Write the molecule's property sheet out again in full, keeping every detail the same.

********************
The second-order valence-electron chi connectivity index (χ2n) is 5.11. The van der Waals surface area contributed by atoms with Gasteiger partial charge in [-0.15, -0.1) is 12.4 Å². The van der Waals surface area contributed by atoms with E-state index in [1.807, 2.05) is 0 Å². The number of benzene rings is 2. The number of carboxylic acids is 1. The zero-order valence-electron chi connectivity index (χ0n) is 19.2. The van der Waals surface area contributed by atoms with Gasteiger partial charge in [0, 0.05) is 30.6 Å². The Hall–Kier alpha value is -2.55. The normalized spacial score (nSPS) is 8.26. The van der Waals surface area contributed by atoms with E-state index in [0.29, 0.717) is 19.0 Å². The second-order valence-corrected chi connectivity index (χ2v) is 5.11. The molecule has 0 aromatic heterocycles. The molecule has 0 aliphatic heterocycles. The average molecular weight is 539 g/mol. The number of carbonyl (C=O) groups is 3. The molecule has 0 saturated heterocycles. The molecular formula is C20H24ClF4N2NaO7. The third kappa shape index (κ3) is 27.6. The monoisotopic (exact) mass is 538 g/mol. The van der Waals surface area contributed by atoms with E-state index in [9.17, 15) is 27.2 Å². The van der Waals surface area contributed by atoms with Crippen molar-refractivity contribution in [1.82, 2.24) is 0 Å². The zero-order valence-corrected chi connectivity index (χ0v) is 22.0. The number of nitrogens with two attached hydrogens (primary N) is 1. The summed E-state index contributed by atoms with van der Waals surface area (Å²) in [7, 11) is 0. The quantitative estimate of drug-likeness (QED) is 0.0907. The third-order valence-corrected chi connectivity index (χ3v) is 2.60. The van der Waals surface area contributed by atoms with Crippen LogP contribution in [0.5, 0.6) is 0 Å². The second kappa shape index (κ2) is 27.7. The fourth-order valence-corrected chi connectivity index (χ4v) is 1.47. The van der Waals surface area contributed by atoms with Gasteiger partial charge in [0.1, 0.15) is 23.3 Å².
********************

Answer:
The second-order valence-electron chi connectivity index (χ2n) is 5.11. The van der Waals surface area contributed by atoms with Gasteiger partial charge in [-0.15, -0.1) is 12.4 Å². The van der Waals surface area contributed by atoms with E-state index in [1.807, 2.05) is 0 Å². The number of benzene rings is 2. The number of carboxylic acids is 1. The zero-order valence-electron chi connectivity index (χ0n) is 19.2. The van der Waals surface area contributed by atoms with Gasteiger partial charge in [0, 0.05) is 30.6 Å². The Hall–Kier alpha value is -2.55. The normalized spacial score (nSPS) is 8.26. The van der Waals surface area contributed by atoms with E-state index in [0.29, 0.717) is 19.0 Å². The second-order valence-corrected chi connectivity index (χ2v) is 5.11. The molecule has 0 aromatic heterocycles. The molecule has 0 aliphatic heterocycles. The average molecular weight is 539 g/mol. The number of carbonyl (C=O) groups is 3. The molecule has 0 saturated heterocycles. The molecular formula is C20H24ClF4N2NaO7. The third kappa shape index (κ3) is 27.6. The monoisotopic (exact) mass is 538 g/mol. The van der Waals surface area contributed by atoms with E-state index in [9.17, 15) is 27.2 Å². The van der Waals surface area contributed by atoms with Crippen molar-refractivity contribution in [1.82, 2.24) is 0 Å². The zero-order valence-corrected chi connectivity index (χ0v) is 22.0. The number of nitrogens with two attached hydrogens (primary N) is 1. The summed E-state index contributed by atoms with van der Waals surface area (Å²) in [7, 11) is 0. The quantitative estimate of drug-likeness (QED) is 0.0907. The third-order valence-corrected chi connectivity index (χ3v) is 2.60. The van der Waals surface area contributed by atoms with Crippen LogP contribution in [0.5, 0.6) is 0 Å². The second kappa shape index (κ2) is 27.7. The fourth-order valence-corrected chi connectivity index (χ4v) is 1.47. The van der Waals surface area contributed by atoms with Gasteiger partial charge in [0.1, 0.15) is 23.3 Å².